Life-time supervision and lifetime probation are becoming overused by Courts in the U.S.
We are here to help everyone join forces and figure out what can be done about a lifetime of burdensome restraints.
Visit our forum and add your thoughts and observations so we can let the public and the Legislatures know what type of destructive activity our own government is involved in.
Keep your head up. Don’t be so negative. Negativity brings more negativity. Lets find answers. Show probable cause for POs to release someone early and cause to justify ones life has become better by the time you spent on probation and let them know you are “fine” without having to be monitored anymore. Just be realistic about it – not negative. They have to listen to reason when you present it in a very logical manner.
U.S. Code › Title 18 › Part II › Chapter 227 › Subchapter D › § 3583
(b)Authorized Terms of Supervised Release.—Except as otherwise provided, the authorized terms of supervised release are—
(1) for a Class A or Class B felony, not more than five years;
(2) for a Class C or Class D felony, not more than three years; and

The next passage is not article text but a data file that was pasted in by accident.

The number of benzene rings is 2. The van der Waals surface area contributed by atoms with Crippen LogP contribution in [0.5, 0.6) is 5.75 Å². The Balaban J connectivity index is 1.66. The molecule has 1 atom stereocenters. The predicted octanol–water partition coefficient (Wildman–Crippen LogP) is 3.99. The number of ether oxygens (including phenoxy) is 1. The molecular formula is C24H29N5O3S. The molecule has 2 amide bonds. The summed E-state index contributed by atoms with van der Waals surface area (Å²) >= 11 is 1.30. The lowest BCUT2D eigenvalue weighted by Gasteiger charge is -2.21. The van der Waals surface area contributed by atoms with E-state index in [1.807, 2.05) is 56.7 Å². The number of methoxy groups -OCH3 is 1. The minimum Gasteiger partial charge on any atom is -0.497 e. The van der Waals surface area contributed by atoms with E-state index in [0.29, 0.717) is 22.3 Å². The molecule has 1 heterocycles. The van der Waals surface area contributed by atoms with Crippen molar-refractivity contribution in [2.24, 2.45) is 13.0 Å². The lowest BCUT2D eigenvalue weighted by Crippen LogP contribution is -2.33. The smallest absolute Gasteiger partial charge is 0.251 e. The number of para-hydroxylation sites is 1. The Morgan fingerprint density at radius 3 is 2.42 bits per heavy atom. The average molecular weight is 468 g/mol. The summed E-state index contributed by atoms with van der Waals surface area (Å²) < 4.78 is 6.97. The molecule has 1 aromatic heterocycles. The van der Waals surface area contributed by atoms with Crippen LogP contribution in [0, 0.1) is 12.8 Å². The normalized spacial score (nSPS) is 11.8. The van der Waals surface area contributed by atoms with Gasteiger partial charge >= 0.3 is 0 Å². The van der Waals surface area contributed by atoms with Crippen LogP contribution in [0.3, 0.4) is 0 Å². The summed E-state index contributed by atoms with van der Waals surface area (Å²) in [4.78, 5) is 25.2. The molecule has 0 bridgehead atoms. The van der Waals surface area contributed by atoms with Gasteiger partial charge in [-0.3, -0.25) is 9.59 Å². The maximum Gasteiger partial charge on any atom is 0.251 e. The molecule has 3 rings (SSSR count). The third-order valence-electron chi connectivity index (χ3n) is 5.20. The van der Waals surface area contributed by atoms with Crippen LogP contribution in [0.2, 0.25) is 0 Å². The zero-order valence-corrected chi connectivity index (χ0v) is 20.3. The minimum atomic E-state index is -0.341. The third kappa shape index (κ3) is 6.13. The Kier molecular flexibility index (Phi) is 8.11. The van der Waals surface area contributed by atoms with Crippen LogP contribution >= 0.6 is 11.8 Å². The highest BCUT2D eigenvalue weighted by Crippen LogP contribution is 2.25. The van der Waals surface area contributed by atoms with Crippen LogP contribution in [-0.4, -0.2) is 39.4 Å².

(3) for a Class E felony, or for a misdemeanor (other than a petty offense), not more than one year.
(2) involves no greater deprivation of liberty than is reasonably necessary for the purposes set forth in section 3553(a)(2)(B), (a)(2)(C), and (a)(2)(D); and
(3) is consistent with any pertinent policy statements issued by the Sentencing Commission pursuant to 28 U.S.C. 994(a); (determinin[ation of] the sentence to be imposed)
U.S.S.G. § 5D1.2 (2012)
The United States Sentencing Guidelines provide that the term of supervised release shall be at least three years but not more than five years for a defendant convicted of a Class A or B felony;
at least two years but not more than three years for a defendant convicted of a Class C or D felony;